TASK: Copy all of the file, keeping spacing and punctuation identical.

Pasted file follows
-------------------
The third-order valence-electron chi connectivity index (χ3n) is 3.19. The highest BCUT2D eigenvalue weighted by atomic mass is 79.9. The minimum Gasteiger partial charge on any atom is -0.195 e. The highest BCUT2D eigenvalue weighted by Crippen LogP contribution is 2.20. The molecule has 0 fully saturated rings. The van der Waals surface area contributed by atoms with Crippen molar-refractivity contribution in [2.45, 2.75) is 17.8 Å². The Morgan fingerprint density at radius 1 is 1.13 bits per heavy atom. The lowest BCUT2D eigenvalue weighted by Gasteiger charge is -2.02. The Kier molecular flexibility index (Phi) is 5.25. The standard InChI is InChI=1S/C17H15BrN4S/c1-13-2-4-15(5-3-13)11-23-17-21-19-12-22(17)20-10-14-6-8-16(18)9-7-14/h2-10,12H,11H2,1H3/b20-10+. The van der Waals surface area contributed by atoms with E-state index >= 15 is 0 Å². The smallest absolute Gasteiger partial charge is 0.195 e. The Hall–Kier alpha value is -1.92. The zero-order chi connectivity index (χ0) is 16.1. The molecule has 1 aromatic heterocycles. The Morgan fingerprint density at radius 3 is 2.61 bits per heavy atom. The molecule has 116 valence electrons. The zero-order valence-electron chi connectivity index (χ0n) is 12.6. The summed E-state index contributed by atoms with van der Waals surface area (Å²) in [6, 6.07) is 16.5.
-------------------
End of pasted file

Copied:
The third-order valence-electron chi connectivity index (χ3n) is 3.19. The highest BCUT2D eigenvalue weighted by atomic mass is 79.9. The minimum Gasteiger partial charge on any atom is -0.195 e. The highest BCUT2D eigenvalue weighted by Crippen LogP contribution is 2.20. The molecule has 0 fully saturated rings. The van der Waals surface area contributed by atoms with Crippen molar-refractivity contribution in [2.45, 2.75) is 17.8 Å². The Morgan fingerprint density at radius 1 is 1.13 bits per heavy atom. The lowest BCUT2D eigenvalue weighted by Gasteiger charge is -2.02. The Kier molecular flexibility index (Phi) is 5.25. The standard InChI is InChI=1S/C17H15BrN4S/c1-13-2-4-15(5-3-13)11-23-17-21-19-12-22(17)20-10-14-6-8-16(18)9-7-14/h2-10,12H,11H2,1H3/b20-10+. The van der Waals surface area contributed by atoms with E-state index >= 15 is 0 Å². The smallest absolute Gasteiger partial charge is 0.195 e. The Hall–Kier alpha value is -1.92. The zero-order chi connectivity index (χ0) is 16.1. The molecule has 1 aromatic heterocycles. The Morgan fingerprint density at radius 3 is 2.61 bits per heavy atom. The molecule has 116 valence electrons. The zero-order valence-electron chi connectivity index (χ0n) is 12.6. The summed E-state index contributed by atoms with van der Waals surface area (Å²) in [6, 6.07) is 16.5.